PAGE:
Essential Nirvana

Your handy guide to Nirvana's long-players
It’s been twenty years since ‘Bleach’, the debut album from Nirvana was released, setting the band on a path that would stretch from local clubs to the world’s stages, from obscurity to stardom, and culminating in tragedy.

Come with us as we have a look back at the trio's all to brief back catalogue.

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‘Bleach’ (1989)

What can you achieve with a $600 recording budget? In Nirvana’s case they produced ‘Bleach’, their first calling card of heavy riffs and dense rhythms infused with surprisingly sweet pop melodies. And neither does it sound like a $600 album - of course, its fuzzy edges are a world away from ‘Nevermind’, but it kicks with enough clarity to suit the songs.

Although Kurt Cobain’s songwriting is still finding direction, ‘Bleach’’s finest songs are more than strong enough to have graced their later albums. ‘About A Girl’ particularly highlights Cobain’s ability to discover an infectious, bittersweet hook, while ‘Negative Creep’ spat and snarled like ‘In Utero’’s most abrasive moments. ‘Blew’, ‘School’, ‘Mr. Moustache’ and a version of Shocking Blue’s ‘Love Buzz’ all contributed to a debut album that not only demonstrated great potential but actually delivered at the first attempt.

Cobain and Novoselic later found a groove with Dave Grohl that the album’s weaker tracks (‘Paper Cuts’, ‘Swap Meet’) lacked, but ‘Bleach’ remains a rare example of a world conquering talent at the very cusp of greatness.


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‘Nevermind’ (1991)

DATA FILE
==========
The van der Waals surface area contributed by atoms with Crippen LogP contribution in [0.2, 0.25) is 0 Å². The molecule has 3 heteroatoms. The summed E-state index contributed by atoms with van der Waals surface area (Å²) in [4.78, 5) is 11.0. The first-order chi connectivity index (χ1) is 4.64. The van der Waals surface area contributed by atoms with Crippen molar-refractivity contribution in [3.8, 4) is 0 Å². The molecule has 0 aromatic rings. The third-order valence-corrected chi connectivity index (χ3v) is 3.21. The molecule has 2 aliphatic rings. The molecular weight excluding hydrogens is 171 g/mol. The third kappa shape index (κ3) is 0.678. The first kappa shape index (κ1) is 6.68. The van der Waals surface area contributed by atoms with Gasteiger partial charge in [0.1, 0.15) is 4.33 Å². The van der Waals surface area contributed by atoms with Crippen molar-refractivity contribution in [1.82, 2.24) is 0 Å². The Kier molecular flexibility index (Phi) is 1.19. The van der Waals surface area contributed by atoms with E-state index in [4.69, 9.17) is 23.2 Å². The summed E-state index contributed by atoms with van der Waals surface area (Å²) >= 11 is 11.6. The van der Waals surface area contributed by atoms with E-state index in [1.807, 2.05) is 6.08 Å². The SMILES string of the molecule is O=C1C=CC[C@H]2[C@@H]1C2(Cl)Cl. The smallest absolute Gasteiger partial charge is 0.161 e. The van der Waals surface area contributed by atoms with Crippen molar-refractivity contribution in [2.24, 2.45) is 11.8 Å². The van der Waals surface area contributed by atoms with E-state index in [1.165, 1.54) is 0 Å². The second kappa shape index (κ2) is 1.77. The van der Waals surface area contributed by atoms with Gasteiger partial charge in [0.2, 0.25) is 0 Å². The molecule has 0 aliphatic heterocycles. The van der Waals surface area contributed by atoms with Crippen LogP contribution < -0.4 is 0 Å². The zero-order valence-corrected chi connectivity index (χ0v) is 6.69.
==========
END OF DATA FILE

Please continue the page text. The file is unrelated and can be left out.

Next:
Picking holes in ‘Nevermind’ is a fool’s game. The slick production is the easiest target, being at odds with the trio’s raw, rambunctious nature, yet had the aesthetics of the underground been employed on these tremendously immediate songs, it’s likely that ‘Nevermind’ would’ve never reached the audience that it did. And maybe there was an irony in ‘Lithium’ being almost as disposable as the glam-metal hoards whose careers were soon ruined by the rise of Seattle. But these criticisms pale compared to its strengths.

Elsewhere, ‘Nevermind’ is without fault. Today it’s hard to imagine a world where ‘Smells Like Teen Spirit’ isn’t omnipresent, but its initial infiltration of the charts was radical, harking towards a seismic global cultural shift. Indeed, the entire album pulsates with a unique vitality; ‘Breed’ rages like the genius offspring of Husker Dü and The Ramones, ‘Come As You Are’ approximates Killing Joke’s Eighties yet still sounds wilfully original and even the less celebrated tracks demand repeat listens. Vitally, ‘Something In The Way’ provided evidence that Nirvana could eschew nihilism in favour of something altogether more subtle.


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‘Incesticide’ (1992)